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Let's Get Real About Social Media

Helping your kids navigate the risks and rewards safely

Article by Marcey Heschel

Photography by Shannon Valentine

Originally published in Cypress Lifestyle

As a mother and therapist, I have a love/hate relationship with social media.  On one hand I enjoy posting inspiring quotes, fun reels and photos, but on the other I see the risks and dangers associated with it in general. 

Social media alone isn’t harmful, but unhealthy use of it certainly can be.  When used for self-expression, inspiration, advocacy, and healthy connection, it can be fun! Who doesn’t like to watch a few Tik-Tok videos or get lost scrolling Instagram for a few mindless minutes?

The problem is that many adolescents struggle with self-esteem issues; and social media,  can cause harm during this vulnerable period of life. In fact, studies have shown that girls’ use of social media is linked to increased rates of depression. Children and youth today are spending more time than ever online compared to pre-pandemic times. And, whether we like it or not, social media is here to stay. Unfortunately, so are the dangers and risks hidden beneath the clever videos and reels. 

Consider for a moment its influence towards relentless, unrealistic comparison and self-criticism.  Life isn’t all holidays and flawless complexions. Filters create unrealistic ideals that can make us feel inadequate. Influencers can either inspire us to love our extra pounds or starve ourselves to fit into one of Marilyn Monroe’s dresses. 

Other risks of social media include interference with sleep, schoolwork, and exposing kids to inappropriate content, online predators, and cyber-bullying. Children, teens, tweens and adolescents are at risk simply by having an online presence. Scary, right?  Well, my hope is that awareness will inspire pro-activity and caution.

Keep in mind that there is no permanent delete button on social media. Remind your kids that someone can quickly screenshot their post and share it within a few seconds. A good rule of thumb is to pause before posting.  Only post something you would say or do in real life.  I have seen multiple teenagers who have had shared photos come back to haunt them.

Social media is full of every type of content possible and your children will find what they’re looking for, whether it be helpful or hurtful.  When a teen is struggling with an image issue, they look may for support online, which may help them feel more self-acceptant, or  make them feel worse.  As caregivers we should set limits and boundaries on screen time, but also have open judge-free conversations about what they are looking at and how it makes them feel.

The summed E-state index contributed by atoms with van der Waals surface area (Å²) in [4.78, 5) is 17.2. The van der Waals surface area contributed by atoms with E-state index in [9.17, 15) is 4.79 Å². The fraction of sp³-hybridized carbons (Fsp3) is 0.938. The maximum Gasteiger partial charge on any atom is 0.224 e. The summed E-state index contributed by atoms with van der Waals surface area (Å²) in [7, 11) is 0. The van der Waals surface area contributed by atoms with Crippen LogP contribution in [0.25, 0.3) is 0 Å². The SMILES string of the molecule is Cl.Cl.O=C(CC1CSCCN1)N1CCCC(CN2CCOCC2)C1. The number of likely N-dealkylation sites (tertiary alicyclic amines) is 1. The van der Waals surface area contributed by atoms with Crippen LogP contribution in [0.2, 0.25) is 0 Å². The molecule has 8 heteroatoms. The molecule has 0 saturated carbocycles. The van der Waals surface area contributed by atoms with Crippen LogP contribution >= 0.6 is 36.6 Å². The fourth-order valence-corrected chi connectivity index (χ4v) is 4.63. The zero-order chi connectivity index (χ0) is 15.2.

We all need validation, and a compliment can feel really great!  But, if we learn to rely on people’s comments and opinions to determine our worth, we’re swimming into dangerous water. For some youth, social media is a river with a very strong current. The seeking of validation in the form of likes, views and shares can become addictive and interfere with the development of healthy self-esteem. Compliments and insults are someone else’s opinion.  Teach your kids that no one’s opinion of them matters more than their own. The ability to self -validate is a characteristic of healthy self-esteem.

Ever heard of a finsta account? It is a fake account a teen, tween or adolescent might set up to hide certain content. Many kids have fake accounts. The only answer to this is to work towards a trusting relationship with your child so they don’t feel the need to hide things from you.  You can also limit how much unmonitored time they have on their devices. I suggest having a technology contract with your child and setting up clear expectations and boundaries.  If they go against it, there’s no need to get angry, just refer to the contract and follow through on the pre- determined consequences.

Technology is complicated! So is adolescence, and so is parenting.  The best advice I can give is to be an authoritative parent.  This means that you are nurturing, loving, and encourage open conversation about the tough stuff, but you also establish firm family limits and rules. When parents listen to understand and don’t react with anger, it helps children feel safer to share what’s real in their online and offline worlds.

Marcey Heschel B.A, M.A., LPCA

Marcey Heschel Wellness Counseling & Psychotherapy PLLC